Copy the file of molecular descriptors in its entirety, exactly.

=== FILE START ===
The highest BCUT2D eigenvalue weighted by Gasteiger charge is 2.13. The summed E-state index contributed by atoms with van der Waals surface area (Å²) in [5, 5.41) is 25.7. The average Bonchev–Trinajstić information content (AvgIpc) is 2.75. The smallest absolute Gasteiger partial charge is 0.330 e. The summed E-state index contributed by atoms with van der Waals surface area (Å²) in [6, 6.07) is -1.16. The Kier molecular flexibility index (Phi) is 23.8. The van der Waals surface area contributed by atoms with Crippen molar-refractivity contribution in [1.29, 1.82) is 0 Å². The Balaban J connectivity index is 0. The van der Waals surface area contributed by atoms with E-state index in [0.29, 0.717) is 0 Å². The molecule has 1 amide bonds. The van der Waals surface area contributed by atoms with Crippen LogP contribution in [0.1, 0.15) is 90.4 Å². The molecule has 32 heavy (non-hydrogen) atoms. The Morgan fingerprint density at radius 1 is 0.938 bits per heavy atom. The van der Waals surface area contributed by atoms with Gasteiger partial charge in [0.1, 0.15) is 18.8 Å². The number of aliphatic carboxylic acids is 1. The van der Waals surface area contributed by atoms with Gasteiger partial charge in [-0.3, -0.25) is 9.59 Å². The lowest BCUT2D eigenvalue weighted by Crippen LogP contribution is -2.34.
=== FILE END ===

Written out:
The highest BCUT2D eigenvalue weighted by Gasteiger charge is 2.13. The summed E-state index contributed by atoms with van der Waals surface area (Å²) in [5, 5.41) is 25.7. The average Bonchev–Trinajstić information content (AvgIpc) is 2.75. The smallest absolute Gasteiger partial charge is 0.330 e. The summed E-state index contributed by atoms with van der Waals surface area (Å²) in [6, 6.07) is -1.16. The Kier molecular flexibility index (Phi) is 23.8. The van der Waals surface area contributed by atoms with Crippen molar-refractivity contribution in [1.29, 1.82) is 0 Å². The Balaban J connectivity index is 0. The van der Waals surface area contributed by atoms with E-state index in [0.29, 0.717) is 0 Å². The molecule has 1 amide bonds. The van der Waals surface area contributed by atoms with Crippen LogP contribution in [0.1, 0.15) is 90.4 Å². The molecule has 32 heavy (non-hydrogen) atoms. The Morgan fingerprint density at radius 1 is 0.938 bits per heavy atom. The van der Waals surface area contributed by atoms with Gasteiger partial charge in [0.1, 0.15) is 18.8 Å². The number of aliphatic carboxylic acids is 1. The van der Waals surface area contributed by atoms with Gasteiger partial charge in [-0.3, -0.25) is 9.59 Å². The lowest BCUT2D eigenvalue weighted by Crippen LogP contribution is -2.34.